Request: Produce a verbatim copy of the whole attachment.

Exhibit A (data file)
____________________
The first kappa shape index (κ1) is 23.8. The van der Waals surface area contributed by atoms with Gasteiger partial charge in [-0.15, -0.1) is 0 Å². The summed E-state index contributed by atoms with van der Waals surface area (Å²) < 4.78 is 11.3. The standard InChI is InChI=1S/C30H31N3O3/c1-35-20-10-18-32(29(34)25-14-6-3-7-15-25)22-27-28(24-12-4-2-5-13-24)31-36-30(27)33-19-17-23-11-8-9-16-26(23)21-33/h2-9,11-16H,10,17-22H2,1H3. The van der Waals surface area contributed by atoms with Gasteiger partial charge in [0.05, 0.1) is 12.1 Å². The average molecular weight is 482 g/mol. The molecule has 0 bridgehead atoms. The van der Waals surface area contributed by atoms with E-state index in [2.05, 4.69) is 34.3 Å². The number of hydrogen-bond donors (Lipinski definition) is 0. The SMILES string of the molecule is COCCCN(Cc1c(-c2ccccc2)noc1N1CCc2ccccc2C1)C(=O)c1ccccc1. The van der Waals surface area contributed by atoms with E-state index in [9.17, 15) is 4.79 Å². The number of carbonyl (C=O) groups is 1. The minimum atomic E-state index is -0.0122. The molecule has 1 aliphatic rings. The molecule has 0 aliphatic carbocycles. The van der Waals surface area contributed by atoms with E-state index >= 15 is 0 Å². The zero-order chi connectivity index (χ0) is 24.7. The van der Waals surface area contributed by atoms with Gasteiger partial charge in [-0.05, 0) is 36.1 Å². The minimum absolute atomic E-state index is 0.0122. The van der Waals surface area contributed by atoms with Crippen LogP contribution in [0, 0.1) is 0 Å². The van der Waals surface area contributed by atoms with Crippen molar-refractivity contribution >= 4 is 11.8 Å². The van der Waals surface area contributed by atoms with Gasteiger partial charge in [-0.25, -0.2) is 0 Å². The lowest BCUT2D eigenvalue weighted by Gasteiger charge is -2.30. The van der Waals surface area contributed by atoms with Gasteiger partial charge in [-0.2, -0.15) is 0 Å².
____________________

The first kappa shape index (κ1) is 23.8. The van der Waals surface area contributed by atoms with Gasteiger partial charge in [-0.15, -0.1) is 0 Å². The summed E-state index contributed by atoms with van der Waals surface area (Å²) < 4.78 is 11.3. The standard InChI is InChI=1S/C30H31N3O3/c1-35-20-10-18-32(29(34)25-14-6-3-7-15-25)22-27-28(24-12-4-2-5-13-24)31-36-30(27)33-19-17-23-11-8-9-16-26(23)21-33/h2-9,11-16H,10,17-22H2,1H3. The van der Waals surface area contributed by atoms with Gasteiger partial charge in [0.05, 0.1) is 12.1 Å². The average molecular weight is 482 g/mol. The molecule has 0 bridgehead atoms. The van der Waals surface area contributed by atoms with E-state index in [2.05, 4.69) is 34.3 Å². The number of hydrogen-bond donors (Lipinski definition) is 0. The SMILES string of the molecule is COCCCN(Cc1c(-c2ccccc2)noc1N1CCc2ccccc2C1)C(=O)c1ccccc1. The van der Waals surface area contributed by atoms with E-state index in [9.17, 15) is 4.79 Å². The number of carbonyl (C=O) groups is 1. The minimum atomic E-state index is -0.0122. The molecule has 1 aliphatic rings. The molecule has 0 aliphatic carbocycles. The van der Waals surface area contributed by atoms with E-state index >= 15 is 0 Å². The zero-order chi connectivity index (χ0) is 24.7. The van der Waals surface area contributed by atoms with Gasteiger partial charge in [-0.05, 0) is 36.1 Å². The minimum absolute atomic E-state index is 0.0122. The van der Waals surface area contributed by atoms with Crippen LogP contribution in [0, 0.1) is 0 Å². The van der Waals surface area contributed by atoms with Crippen molar-refractivity contribution >= 4 is 11.8 Å². The van der Waals surface area contributed by atoms with Gasteiger partial charge in [-0.25, -0.2) is 0 Å². The lowest BCUT2D eigenvalue weighted by Gasteiger charge is -2.30. The van der Waals surface area contributed by atoms with Gasteiger partial charge in [-0.2, -0.15) is 0 Å².